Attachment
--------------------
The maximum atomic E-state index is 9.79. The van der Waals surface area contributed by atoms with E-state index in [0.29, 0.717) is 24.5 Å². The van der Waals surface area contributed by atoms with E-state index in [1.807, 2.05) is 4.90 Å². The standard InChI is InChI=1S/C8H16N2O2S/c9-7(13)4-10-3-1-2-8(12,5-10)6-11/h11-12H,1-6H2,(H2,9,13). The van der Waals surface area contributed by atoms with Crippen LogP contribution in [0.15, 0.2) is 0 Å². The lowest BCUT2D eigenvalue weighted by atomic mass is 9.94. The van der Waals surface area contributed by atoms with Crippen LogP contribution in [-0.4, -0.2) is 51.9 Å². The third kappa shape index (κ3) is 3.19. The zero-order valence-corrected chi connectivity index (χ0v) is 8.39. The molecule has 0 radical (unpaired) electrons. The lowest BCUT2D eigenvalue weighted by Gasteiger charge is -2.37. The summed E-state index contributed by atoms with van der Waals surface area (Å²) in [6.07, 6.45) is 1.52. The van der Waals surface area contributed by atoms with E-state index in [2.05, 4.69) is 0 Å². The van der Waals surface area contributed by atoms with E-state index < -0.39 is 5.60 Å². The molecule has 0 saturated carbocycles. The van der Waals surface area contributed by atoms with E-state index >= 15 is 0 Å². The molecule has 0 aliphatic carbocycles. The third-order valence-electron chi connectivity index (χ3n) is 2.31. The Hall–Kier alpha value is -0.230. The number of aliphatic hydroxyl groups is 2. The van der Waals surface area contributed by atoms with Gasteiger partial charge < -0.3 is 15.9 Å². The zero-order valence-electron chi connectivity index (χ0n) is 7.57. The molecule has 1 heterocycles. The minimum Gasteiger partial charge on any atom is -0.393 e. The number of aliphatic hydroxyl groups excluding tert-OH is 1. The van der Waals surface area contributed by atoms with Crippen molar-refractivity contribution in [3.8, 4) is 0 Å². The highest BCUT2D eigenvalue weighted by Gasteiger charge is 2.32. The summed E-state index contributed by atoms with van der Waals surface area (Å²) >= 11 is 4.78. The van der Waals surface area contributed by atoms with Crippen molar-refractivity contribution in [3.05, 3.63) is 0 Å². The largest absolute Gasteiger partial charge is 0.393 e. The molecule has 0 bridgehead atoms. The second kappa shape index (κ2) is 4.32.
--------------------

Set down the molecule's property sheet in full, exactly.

The maximum atomic E-state index is 9.79. The van der Waals surface area contributed by atoms with E-state index in [0.29, 0.717) is 24.5 Å². The van der Waals surface area contributed by atoms with E-state index in [1.807, 2.05) is 4.90 Å². The standard InChI is InChI=1S/C8H16N2O2S/c9-7(13)4-10-3-1-2-8(12,5-10)6-11/h11-12H,1-6H2,(H2,9,13). The van der Waals surface area contributed by atoms with Crippen LogP contribution in [0.15, 0.2) is 0 Å². The lowest BCUT2D eigenvalue weighted by atomic mass is 9.94. The van der Waals surface area contributed by atoms with Crippen LogP contribution in [-0.4, -0.2) is 51.9 Å². The third kappa shape index (κ3) is 3.19. The zero-order valence-corrected chi connectivity index (χ0v) is 8.39. The molecule has 0 radical (unpaired) electrons. The lowest BCUT2D eigenvalue weighted by Gasteiger charge is -2.37. The summed E-state index contributed by atoms with van der Waals surface area (Å²) in [6.07, 6.45) is 1.52. The van der Waals surface area contributed by atoms with E-state index in [2.05, 4.69) is 0 Å². The van der Waals surface area contributed by atoms with E-state index < -0.39 is 5.60 Å². The molecule has 0 saturated carbocycles. The van der Waals surface area contributed by atoms with E-state index >= 15 is 0 Å². The molecule has 0 aliphatic carbocycles. The third-order valence-electron chi connectivity index (χ3n) is 2.31. The Hall–Kier alpha value is -0.230. The number of aliphatic hydroxyl groups is 2. The van der Waals surface area contributed by atoms with Gasteiger partial charge < -0.3 is 15.9 Å². The zero-order valence-electron chi connectivity index (χ0n) is 7.57. The molecule has 1 heterocycles. The minimum Gasteiger partial charge on any atom is -0.393 e. The number of aliphatic hydroxyl groups excluding tert-OH is 1. The van der Waals surface area contributed by atoms with Crippen molar-refractivity contribution in [3.8, 4) is 0 Å². The highest BCUT2D eigenvalue weighted by Gasteiger charge is 2.32. The summed E-state index contributed by atoms with van der Waals surface area (Å²) >= 11 is 4.78. The van der Waals surface area contributed by atoms with Crippen molar-refractivity contribution in [3.05, 3.63) is 0 Å². The largest absolute Gasteiger partial charge is 0.393 e. The molecule has 0 bridgehead atoms. The second kappa shape index (κ2) is 4.32.